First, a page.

Investigating magnetic excitation-induced spin current in chromium trihalides

Investigating magnetic excitation-induced spin current in chromium trihalides
Credit: Tokyo Tech

An ingenious approach toward developing low-power, high-speed, and high-density memory devices is based on spintronics, an emerging frontier in technology that harnesses a degree of freedom of electrons known as spin. Put simply, electrons, along with their negative charge, possess a spin whose orientation can be controlled using magnetic fields. This is particularly relevant for magnetic insulators, in which the electrons cannot move around, but the spin remains controllable. In these materials, the magnetic excitations can give rise to a spin current, which forms the basis of spintronics.

Scientists have been looking for efficient methods to generate the spin current. The photogalvanic effect, a phenomenon characterized by the generation of DC current from light illumination, is particularly useful in this regard. Studies have found that a photogalvanic spin current can be generated similarly using the magnetic fields in electromagnetic waves. However, we currently lack candidate materials and a general mathematical formulation for exploring this phenomenon.

Now, Associate Professor Hiroaki Ishizuka from Tokyo Institute of Technology (Tokyo Tech), along with his colleague, has addressed these issues. In their recent study published in Physical Review Letters, they presented a general formula that can be used to calculate the photogalvanic spin current induced by transverse oscillating magnetic excitations. They then used this formula to understand how photogalvanic spin currents arise in bilayer chromium (Cr) trihalide compounds, namely chromium triiodide (CrI3) and chromium tribromide (CrBr3).

"Unlike past studies that considered longitudinal oscillating magnetic fields for generating spin currents, our study focuses on transverse oscillating magnetic fields. Based on this, we found that processes involving one magnon (quantum of spin wave excitations) band as well as two magnon bands contribute to the spin current," elaborates Dr. Ishizuka.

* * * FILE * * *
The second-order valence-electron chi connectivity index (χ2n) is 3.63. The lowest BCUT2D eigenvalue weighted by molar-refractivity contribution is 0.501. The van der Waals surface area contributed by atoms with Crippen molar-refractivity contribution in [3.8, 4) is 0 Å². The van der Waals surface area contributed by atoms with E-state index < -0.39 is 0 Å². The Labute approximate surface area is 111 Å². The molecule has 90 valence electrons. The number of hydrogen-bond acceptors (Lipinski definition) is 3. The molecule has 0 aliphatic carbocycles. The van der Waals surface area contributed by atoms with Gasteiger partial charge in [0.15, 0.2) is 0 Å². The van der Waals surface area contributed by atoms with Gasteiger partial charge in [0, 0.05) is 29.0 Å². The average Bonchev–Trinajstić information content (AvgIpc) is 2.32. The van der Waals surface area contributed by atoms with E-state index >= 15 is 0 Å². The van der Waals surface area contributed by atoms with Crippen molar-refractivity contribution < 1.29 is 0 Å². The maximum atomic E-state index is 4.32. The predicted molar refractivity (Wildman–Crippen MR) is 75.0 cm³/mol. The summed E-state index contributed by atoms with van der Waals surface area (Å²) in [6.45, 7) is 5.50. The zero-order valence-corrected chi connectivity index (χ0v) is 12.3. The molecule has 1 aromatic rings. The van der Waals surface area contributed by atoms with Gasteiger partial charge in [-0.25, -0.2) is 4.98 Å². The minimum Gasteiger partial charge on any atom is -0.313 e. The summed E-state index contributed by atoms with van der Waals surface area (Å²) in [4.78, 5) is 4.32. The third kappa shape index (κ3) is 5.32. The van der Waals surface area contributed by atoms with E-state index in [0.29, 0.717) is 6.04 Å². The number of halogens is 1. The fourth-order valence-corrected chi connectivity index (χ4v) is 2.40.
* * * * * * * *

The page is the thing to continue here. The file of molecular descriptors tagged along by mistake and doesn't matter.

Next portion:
Using their formula, the duo found that both CrI3 and CrBr3 showed a large photogalvanic spin current for magnetic excitations corresponding to at gigahertz and terahertz frequencies. However, the current only appeared when the spins showed antiferromagnetic ordering, meaning successive spins were anti-parallel, as opposed to ferromagnetic ordering (where successive spins are parallel).

Moreover, the spin current direction was governed by the orientation of the antiferromagnetic ordering (whether the spins on the first and second layers were arranged up-down or down-up). Additionally, they pointed out that, unlike previous findings that attributed the spin current to only the two-magnon process, their formula showed that a large response was, in general, possible with the single magnon process.

These results suggest that bilayer CrI3 and CrBr3 are strong candidates for investigating the mechanism associated with photogalvanic spin current generation.

"Our study not only predicts unforeseen contributions to the but also provides a guideline for the design of novel materials driven by the photogalvanic effect of ," says Dr. Ishizuka.

More information: Hiroaki Ishizuka et al, Large Photogalvanic Spin Current by Magnetic Resonance in Bilayer Cr Trihalides, Physical Review Letters (2022). DOI: 10.1103/PhysRevLett.129.107201

Journal information: Physical Review Letters

Citation: Investigating magnetic excitation-induced spin current in chromium trihalides (2022, September 2) retrieved 22 June 2024 from
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